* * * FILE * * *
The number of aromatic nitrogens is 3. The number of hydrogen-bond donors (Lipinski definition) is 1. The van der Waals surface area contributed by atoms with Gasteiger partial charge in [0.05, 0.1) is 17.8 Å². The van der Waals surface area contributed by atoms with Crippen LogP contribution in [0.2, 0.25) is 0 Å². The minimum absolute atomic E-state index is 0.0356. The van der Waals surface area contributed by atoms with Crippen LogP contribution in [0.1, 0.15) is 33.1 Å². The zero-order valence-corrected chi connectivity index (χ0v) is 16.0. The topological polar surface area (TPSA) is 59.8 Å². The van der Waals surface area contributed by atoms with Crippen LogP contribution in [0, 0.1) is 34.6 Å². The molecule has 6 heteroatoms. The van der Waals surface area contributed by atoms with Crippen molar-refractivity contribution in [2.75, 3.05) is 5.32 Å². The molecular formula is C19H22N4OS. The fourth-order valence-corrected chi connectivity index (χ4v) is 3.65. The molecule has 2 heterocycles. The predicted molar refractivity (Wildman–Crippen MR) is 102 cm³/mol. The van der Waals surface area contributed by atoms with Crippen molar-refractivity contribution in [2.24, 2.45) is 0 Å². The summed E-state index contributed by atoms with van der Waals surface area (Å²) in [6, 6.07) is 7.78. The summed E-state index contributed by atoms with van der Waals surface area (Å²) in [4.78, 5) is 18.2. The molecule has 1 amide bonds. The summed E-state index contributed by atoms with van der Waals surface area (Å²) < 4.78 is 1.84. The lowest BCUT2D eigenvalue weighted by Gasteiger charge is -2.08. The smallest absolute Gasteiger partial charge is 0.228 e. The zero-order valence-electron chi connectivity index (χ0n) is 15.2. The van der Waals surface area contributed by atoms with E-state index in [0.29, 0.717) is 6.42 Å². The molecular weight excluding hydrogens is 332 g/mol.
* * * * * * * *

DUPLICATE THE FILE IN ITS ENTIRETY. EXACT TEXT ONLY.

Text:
The number of aromatic nitrogens is 3. The number of hydrogen-bond donors (Lipinski definition) is 1. The van der Waals surface area contributed by atoms with Gasteiger partial charge in [0.05, 0.1) is 17.8 Å². The van der Waals surface area contributed by atoms with Crippen LogP contribution in [0.2, 0.25) is 0 Å². The minimum absolute atomic E-state index is 0.0356. The van der Waals surface area contributed by atoms with Crippen LogP contribution in [0.1, 0.15) is 33.1 Å². The zero-order valence-corrected chi connectivity index (χ0v) is 16.0. The topological polar surface area (TPSA) is 59.8 Å². The van der Waals surface area contributed by atoms with Crippen LogP contribution in [0, 0.1) is 34.6 Å². The molecule has 6 heteroatoms. The van der Waals surface area contributed by atoms with Crippen molar-refractivity contribution in [2.75, 3.05) is 5.32 Å². The molecular formula is C19H22N4OS. The fourth-order valence-corrected chi connectivity index (χ4v) is 3.65. The molecule has 2 heterocycles. The predicted molar refractivity (Wildman–Crippen MR) is 102 cm³/mol. The van der Waals surface area contributed by atoms with Crippen molar-refractivity contribution in [2.24, 2.45) is 0 Å². The summed E-state index contributed by atoms with van der Waals surface area (Å²) in [6, 6.07) is 7.78. The summed E-state index contributed by atoms with van der Waals surface area (Å²) in [4.78, 5) is 18.2. The molecule has 1 amide bonds. The summed E-state index contributed by atoms with van der Waals surface area (Å²) < 4.78 is 1.84. The lowest BCUT2D eigenvalue weighted by Gasteiger charge is -2.08. The smallest absolute Gasteiger partial charge is 0.228 e. The zero-order valence-electron chi connectivity index (χ0n) is 15.2. The van der Waals surface area contributed by atoms with E-state index in [0.29, 0.717) is 6.42 Å². The molecular weight excluding hydrogens is 332 g/mol.